Engineering software helps products get greener.
Jean Thilmany, Senior Editor
For at least the past decade, the makers of design software have been touting the role their products play in sustainable design. New United States’ environmental regulations mean that conversation isn’t ending anytime soon. In fact, designers have found software can help them cut waste, aid sustainable design efforts, and boost budgets all at once, something they’d once thought impossible.
In August, Oregon passed the nation’s second extended producer responsibility law (EPR) law for packaging. Maine had voted in favor of an EPR law one month earlier. Under these laws, most product manufacturers must reduce packaging waste and become a member of a producer responsibility organization. In Oregon, PROs will need to submit an EPR plan to the state’s department of environmental quality by March 2024 and begin implementation of the plan the following July.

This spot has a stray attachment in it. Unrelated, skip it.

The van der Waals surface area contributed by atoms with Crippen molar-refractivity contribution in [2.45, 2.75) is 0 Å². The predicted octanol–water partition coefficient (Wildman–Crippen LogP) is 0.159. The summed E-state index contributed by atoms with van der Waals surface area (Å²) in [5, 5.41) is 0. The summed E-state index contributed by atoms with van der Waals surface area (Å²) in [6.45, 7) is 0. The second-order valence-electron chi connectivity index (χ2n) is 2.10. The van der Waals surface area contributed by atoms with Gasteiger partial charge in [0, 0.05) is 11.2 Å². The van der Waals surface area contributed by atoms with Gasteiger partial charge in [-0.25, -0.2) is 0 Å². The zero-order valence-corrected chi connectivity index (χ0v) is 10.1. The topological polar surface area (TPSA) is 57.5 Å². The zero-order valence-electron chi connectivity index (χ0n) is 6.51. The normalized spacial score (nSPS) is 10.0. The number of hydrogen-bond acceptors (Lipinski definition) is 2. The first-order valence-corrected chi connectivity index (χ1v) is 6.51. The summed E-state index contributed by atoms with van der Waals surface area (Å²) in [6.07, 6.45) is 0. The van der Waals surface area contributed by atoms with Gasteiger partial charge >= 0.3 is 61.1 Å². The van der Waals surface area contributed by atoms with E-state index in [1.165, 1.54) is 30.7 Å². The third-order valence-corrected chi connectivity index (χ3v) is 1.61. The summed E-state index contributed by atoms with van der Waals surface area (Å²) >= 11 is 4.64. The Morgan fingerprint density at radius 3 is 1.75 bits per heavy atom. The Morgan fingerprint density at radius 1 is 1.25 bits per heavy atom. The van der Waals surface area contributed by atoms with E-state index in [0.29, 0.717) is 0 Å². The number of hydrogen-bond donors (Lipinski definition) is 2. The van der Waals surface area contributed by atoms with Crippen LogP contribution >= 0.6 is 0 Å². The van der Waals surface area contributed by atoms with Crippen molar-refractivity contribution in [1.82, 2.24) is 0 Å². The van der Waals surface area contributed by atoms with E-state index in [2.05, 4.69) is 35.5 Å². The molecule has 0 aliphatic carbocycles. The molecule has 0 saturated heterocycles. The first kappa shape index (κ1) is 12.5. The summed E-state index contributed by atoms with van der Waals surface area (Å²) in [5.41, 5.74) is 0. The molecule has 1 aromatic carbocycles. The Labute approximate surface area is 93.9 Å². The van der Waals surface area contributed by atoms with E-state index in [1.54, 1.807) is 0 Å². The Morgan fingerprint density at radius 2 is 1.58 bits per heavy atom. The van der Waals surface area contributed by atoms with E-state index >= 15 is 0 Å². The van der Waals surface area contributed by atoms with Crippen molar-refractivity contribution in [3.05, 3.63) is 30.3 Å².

While environmental design—also called sustainable design—is driven by much more than rules and regulations, environmental design considerations will continue to grow, say the makers of computer-aided design and other types of engineering software. In response, they’ve added more sustainable design features to their systems.
But will the makers of products that range in size and complexity from refrigerators down to button batteries change their designs in light of new laws and increased public emphasis on environmental design? Possibly finds past research from the Resources for the Future, a Washington D.C. nonprofit with the mission to improve the environment, energy, and natural resource decisions. Cause and effect—law and design changes—are hard to link, the report found.